Invaluable for anyone responsible for accounts or setting pricing within a business, this short course is something we’re sure you’ll get true value from, in terms of real pound signs!
If you work in bookkeeping or accounts or are a small business owner and need to know how to charge out time for staff, how to calculate profit on a job, or project profit in the next year’s turnover, this course is for you.
Similarly, small business owners may find this particularly useful. For example if you’re a garage owner who needs to cost out parts and labour; a wholesaler struggling to make profit due to squeezes on margins; or a manufacturer trying to find the optimum price for their products, this course can help.
Awarded 6 CPD points upon successful completion
This is a very hands on, practical course in which we deal with real scenarios and help demystify some of the complexities around costing and pricing, so you get the best possible results.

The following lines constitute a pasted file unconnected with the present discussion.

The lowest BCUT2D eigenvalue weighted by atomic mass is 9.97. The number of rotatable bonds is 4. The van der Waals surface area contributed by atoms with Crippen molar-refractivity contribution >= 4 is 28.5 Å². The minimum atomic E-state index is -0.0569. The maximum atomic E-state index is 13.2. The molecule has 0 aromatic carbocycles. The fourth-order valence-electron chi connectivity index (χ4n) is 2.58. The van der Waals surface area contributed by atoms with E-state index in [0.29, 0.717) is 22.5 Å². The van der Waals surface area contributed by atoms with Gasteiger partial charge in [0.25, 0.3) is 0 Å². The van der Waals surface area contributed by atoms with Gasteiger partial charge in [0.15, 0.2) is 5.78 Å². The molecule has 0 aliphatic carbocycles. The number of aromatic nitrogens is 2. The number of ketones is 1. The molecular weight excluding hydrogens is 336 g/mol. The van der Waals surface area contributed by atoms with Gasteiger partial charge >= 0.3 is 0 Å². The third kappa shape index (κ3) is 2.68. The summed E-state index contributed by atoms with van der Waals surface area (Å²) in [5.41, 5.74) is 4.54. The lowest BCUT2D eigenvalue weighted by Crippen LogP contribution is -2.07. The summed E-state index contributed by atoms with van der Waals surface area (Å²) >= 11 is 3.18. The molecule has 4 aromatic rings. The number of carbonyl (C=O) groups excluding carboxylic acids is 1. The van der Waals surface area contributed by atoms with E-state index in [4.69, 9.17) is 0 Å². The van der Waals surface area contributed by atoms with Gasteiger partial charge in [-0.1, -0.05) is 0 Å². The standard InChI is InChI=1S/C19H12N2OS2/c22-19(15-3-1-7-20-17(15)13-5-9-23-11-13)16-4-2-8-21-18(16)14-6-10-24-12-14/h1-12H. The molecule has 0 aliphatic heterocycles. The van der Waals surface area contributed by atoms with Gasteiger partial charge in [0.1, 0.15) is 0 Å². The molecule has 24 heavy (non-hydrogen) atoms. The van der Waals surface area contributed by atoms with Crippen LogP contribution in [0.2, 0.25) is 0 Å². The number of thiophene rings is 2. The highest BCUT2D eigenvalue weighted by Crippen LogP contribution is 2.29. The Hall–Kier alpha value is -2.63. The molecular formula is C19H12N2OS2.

Show your employer you get this, or make it count for your business and you’ll never look back!
We help you see how to be really focused on working smarter to generate more profit.
Lesson One: What to consider when pricing a product, factors which affect the profitability of a business. Common price-setting strategies, factors which influence the customer’s decision to buy. Ways to check that the price is right, how increasing or decreasing selling price affects profit, ways to market and sell products, defining direct costs and indirect costs, recovering costs.
Lesson Two: Examples of a service business, identifying overheads of a typical service business, calculating a suitable hourly rate, defining fixed costs, variable costs and semi-variable costs, understanding the break-even point on a graph, formula to calculate the break-even point, limitations of break-even analysis.
Lesson Three: What ‘contribution’ is and how it is calculated, how fixed costs, variable costs, selling price and profit interact, using Excel to carry out appropriate calculations, how contribution theory can help to make business decisions, setting out and interpreting a marginal cost statement, understanding what is meant by ‘absorption costing’.